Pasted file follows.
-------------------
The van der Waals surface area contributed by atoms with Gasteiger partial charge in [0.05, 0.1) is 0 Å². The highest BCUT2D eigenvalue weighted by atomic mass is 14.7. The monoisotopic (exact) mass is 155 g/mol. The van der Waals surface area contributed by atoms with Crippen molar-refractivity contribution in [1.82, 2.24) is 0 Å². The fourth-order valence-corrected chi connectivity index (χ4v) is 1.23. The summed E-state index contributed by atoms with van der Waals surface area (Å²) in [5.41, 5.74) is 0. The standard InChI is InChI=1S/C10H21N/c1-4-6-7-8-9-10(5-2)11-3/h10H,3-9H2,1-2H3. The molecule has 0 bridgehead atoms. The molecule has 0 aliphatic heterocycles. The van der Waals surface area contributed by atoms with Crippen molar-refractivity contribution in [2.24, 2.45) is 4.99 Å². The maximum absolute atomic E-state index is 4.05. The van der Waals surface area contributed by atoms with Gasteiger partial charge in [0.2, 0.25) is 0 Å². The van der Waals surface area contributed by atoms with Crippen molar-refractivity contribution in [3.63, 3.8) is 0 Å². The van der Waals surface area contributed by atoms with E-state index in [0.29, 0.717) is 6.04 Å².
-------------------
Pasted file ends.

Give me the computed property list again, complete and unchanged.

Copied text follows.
The van der Waals surface area contributed by atoms with Gasteiger partial charge in [0.05, 0.1) is 0 Å². The highest BCUT2D eigenvalue weighted by atomic mass is 14.7. The monoisotopic (exact) mass is 155 g/mol. The van der Waals surface area contributed by atoms with Crippen molar-refractivity contribution in [1.82, 2.24) is 0 Å². The fourth-order valence-corrected chi connectivity index (χ4v) is 1.23. The summed E-state index contributed by atoms with van der Waals surface area (Å²) in [5.41, 5.74) is 0. The standard InChI is InChI=1S/C10H21N/c1-4-6-7-8-9-10(5-2)11-3/h10H,3-9H2,1-2H3. The molecule has 0 bridgehead atoms. The molecule has 0 aliphatic heterocycles. The van der Waals surface area contributed by atoms with Crippen molar-refractivity contribution in [2.24, 2.45) is 4.99 Å². The maximum absolute atomic E-state index is 4.05. The van der Waals surface area contributed by atoms with Gasteiger partial charge in [0.2, 0.25) is 0 Å². The van der Waals surface area contributed by atoms with Crippen molar-refractivity contribution in [3.63, 3.8) is 0 Å². The van der Waals surface area contributed by atoms with E-state index in [0.29, 0.717) is 6.04 Å².